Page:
Are people being rude?

William F. Buckley
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Posted: Apr 08, 2002 12:00 AM
Do you have e-mail? Do you have a telephone-answering device? I ask because I am intrigued by an observation recently heard.

Proposition One: If you don't have a telephone-answering facility, you are just plain rude. Not intentionally, but de facto.

Proposition Two: If you don't have e-mail, you are being a premature Luddite.

Full-grown Luddites reject e-mail facilities because they reject the whole idea of technological advances. They reject them not as the original Luddites rejected invention: The British agricultural workers tore up textile labor-saving devices on the grounds that they caused unemployment. A premature Luddite is not someone who rejects inventions per se, but someone who doesn't get around to exploring their usefulness and lets them pass by his/her life, simply unnoticed.

But begin with the telephone, because the absence of message recorders is, indeed, an act of incivility. The narrative here is pretty plain. If you are calling somebody who isn't home, the burden of having to call again and -- sometimes -- again and again because a recording wasn't at hand to advise that she was away until the end of the month makes your burden unnecessary, annoying and even cruel. The Postal Service has a neat way of handling people who don't affix a return address on their mail -- their letters are stuck in a Dead Letter Office.

When dealing with telephones, a diplomatic question is posed. If you are calling Alice to tell her that her house is on fire, the consequences of her inattention are pretty emphatic. If you are calling to say that you can't be there for the bridge game tomorrow, either you have to keep calling until she answers, or she will find herself responsible for the empty chair.

That's when the call-ee suffers from the failure to provide a facility for leaving messages. If the caller is ringing to wish someone a happy birthday, the frustration is that of the initiator. He has either to call again later, or run the risk of forgetting to do so; and the party of the second part is someone whose day might otherwise have been brightened. If the Emily Post people haven't gotten around to listing an answering machine as a social obligation, they are derelict, and should be -- called. Classify this column as one such a call.

Now the e-mail business is trickier. If a person is simply determined not to sign on to e-mail, it's probably that he/she is refusing to use a computer. Now a lot of people are simply afraid of computers. They fear that technical problems will overwhelm them. They don't know how to touch-type, and their hunt-peck is irresolute. And anyway, you have to plug things in, and you have to move arrows around the screen, and you have to remember to push that button, not the other, and you know that halfway through, your letter will suddenly vanish from the screen -- and the hell with it.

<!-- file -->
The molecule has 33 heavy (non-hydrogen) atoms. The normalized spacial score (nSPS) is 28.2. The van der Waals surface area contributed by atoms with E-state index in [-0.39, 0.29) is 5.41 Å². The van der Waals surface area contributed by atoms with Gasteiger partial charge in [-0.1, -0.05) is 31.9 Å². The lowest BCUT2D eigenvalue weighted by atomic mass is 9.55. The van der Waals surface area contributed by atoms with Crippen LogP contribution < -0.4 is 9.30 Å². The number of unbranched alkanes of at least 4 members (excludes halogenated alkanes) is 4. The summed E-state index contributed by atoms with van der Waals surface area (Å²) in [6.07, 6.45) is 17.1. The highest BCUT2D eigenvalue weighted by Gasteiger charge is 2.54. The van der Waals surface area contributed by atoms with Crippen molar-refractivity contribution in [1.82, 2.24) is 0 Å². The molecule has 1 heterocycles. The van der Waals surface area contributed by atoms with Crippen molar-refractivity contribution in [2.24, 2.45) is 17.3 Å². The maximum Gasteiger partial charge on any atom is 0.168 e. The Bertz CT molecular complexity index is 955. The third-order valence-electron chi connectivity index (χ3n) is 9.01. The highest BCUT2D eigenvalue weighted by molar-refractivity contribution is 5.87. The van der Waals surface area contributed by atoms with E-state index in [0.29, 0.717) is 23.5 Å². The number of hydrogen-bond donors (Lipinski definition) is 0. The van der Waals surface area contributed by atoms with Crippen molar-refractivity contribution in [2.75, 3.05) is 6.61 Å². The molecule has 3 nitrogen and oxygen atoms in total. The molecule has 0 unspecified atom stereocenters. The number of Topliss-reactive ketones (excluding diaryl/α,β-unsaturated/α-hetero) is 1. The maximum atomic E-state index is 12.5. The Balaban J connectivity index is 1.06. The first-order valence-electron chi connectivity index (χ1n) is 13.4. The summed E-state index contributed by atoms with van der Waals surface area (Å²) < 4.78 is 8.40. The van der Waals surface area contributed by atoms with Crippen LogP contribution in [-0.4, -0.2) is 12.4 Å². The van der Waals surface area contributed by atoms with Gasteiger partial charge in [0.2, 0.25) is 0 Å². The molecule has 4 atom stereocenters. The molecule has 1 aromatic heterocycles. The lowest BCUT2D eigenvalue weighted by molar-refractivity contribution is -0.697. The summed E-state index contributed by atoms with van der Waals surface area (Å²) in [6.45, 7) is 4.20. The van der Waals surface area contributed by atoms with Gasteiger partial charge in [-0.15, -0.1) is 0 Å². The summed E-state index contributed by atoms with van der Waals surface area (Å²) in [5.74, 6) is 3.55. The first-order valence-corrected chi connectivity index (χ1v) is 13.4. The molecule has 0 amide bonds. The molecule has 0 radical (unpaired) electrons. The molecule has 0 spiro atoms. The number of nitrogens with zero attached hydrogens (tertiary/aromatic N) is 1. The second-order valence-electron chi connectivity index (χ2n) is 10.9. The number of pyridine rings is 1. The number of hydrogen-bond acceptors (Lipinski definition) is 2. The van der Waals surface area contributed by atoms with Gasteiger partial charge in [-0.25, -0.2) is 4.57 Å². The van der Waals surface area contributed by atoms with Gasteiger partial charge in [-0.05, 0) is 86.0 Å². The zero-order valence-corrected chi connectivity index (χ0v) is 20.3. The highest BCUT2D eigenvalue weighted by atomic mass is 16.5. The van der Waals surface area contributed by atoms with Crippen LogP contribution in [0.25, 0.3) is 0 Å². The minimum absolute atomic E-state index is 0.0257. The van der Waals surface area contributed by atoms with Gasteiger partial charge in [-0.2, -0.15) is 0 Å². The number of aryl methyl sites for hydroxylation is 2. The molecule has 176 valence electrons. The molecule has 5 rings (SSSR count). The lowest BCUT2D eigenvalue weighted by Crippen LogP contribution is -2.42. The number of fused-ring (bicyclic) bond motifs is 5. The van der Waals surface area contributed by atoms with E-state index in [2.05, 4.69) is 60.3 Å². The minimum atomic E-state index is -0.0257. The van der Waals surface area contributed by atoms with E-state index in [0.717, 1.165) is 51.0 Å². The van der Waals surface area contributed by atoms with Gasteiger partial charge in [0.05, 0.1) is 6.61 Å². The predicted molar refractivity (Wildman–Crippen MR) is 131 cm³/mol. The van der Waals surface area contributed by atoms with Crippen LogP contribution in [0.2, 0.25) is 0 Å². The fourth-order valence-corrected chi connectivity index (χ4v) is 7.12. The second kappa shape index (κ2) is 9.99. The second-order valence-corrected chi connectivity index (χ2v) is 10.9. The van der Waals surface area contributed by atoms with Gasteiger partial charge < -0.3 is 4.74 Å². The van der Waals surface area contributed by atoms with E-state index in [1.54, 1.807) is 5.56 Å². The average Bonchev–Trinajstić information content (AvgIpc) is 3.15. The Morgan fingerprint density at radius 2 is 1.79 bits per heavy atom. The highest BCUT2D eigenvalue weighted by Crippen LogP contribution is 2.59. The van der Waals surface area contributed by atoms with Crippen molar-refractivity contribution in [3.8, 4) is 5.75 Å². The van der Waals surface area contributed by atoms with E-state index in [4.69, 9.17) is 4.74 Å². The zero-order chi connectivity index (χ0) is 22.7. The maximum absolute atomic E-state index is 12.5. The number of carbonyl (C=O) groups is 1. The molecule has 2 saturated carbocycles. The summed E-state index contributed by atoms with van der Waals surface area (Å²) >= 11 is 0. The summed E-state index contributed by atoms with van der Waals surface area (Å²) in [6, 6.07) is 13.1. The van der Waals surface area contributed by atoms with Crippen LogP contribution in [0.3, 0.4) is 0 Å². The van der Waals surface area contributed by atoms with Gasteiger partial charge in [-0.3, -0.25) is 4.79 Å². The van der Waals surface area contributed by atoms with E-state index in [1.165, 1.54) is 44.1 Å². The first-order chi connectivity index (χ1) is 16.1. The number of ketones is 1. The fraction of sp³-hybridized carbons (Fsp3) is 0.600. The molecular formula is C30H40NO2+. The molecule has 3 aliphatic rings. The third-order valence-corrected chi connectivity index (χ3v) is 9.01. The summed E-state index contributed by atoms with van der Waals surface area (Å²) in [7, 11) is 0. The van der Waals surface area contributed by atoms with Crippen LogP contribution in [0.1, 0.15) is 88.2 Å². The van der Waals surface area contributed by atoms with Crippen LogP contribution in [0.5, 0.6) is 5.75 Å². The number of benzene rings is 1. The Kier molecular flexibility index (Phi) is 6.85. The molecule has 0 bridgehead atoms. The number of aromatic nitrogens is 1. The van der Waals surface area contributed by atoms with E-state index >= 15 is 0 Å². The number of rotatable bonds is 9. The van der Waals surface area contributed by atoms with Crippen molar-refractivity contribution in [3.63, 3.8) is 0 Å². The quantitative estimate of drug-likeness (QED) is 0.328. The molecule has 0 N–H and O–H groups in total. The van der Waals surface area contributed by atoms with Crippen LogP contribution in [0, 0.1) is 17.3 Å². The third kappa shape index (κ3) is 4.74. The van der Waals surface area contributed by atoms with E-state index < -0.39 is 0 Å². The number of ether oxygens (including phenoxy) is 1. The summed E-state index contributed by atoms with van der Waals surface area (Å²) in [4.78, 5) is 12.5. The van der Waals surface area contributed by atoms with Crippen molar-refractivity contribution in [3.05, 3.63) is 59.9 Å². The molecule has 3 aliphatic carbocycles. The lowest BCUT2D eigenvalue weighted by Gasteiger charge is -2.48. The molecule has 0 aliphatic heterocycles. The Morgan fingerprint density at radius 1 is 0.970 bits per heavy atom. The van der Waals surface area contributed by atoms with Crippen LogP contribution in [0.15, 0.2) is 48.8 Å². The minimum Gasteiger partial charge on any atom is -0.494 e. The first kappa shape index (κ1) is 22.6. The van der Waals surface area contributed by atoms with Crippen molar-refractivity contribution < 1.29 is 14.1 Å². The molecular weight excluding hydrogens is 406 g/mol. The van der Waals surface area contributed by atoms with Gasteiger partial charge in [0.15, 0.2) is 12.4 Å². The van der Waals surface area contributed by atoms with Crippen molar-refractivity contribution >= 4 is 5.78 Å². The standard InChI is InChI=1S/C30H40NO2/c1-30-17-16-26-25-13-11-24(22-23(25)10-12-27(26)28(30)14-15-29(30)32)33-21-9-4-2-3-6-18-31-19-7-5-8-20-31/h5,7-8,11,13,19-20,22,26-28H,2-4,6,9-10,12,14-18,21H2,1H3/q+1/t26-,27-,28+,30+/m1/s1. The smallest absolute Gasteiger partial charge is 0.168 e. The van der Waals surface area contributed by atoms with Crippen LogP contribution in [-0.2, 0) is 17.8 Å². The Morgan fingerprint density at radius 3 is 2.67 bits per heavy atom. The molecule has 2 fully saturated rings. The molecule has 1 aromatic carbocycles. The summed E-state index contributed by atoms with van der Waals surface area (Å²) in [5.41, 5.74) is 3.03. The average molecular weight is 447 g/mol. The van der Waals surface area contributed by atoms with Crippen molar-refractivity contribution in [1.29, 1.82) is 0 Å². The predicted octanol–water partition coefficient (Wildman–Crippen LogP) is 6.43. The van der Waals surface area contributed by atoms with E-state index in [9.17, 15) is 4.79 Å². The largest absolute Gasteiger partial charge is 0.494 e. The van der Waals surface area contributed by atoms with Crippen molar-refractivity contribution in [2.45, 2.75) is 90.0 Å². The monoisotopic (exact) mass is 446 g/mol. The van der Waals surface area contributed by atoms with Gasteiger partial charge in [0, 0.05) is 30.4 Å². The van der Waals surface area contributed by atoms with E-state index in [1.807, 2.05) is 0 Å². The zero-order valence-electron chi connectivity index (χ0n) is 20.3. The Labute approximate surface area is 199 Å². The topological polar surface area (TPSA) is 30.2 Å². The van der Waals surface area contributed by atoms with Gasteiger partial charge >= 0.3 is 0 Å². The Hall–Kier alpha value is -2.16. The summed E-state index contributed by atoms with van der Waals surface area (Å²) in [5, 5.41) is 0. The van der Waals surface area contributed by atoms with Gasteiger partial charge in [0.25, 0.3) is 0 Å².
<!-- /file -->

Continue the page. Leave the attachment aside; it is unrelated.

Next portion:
There isn't much one can do about the deprived, except perhaps call them on the phone and stroke them. But there are other species, which we call The Defiant. It may stretch the imagination, but it is true that a hundred years ago there were people who would not step foot in an automobile, whether from fright or rejection. And of course there are those who even now will not fly.

But the social implications of e-mail aren't given due notice. Those who use e-mail know instantly what is meant by this. The ability to call up a name, bat out a sentence or two, dispatch the message free of charge, send copies to one or more friends or associates, is a facility for the user that is hard to overestimate and thoughtless to disdain.

What about the prospective recipient? If you know that 20 people are going to write you one or more times in the course of a year, is it not benevolent to make their act easier? The postal mailbox (an invention of Anthony Trollope) was a painkiller, a contrivance that diminished a labor of life, the daily trip to the post office. Doesn't it follow that e-mail diminishes the menial side of correspondence? Think how many more letters Abigail Adams might have written, how much more time saved, if she and her friends had had access to e-mail.

Such objections as that e-mail makes you liable to unwelcome intrusions (in the trade they call these "spam") are phony. The mailbox can bring you 20 unwelcome objects for every one you want to read. It is much more cumbersome to open, glance at, and throw away a piece of unwanted mail than to extinguish life on the screen -- zip! zap! It's gone!

Well, granted there is a lot of road noise in modern technology. Yet every now and then we should doff our hats to it. Herewith mine.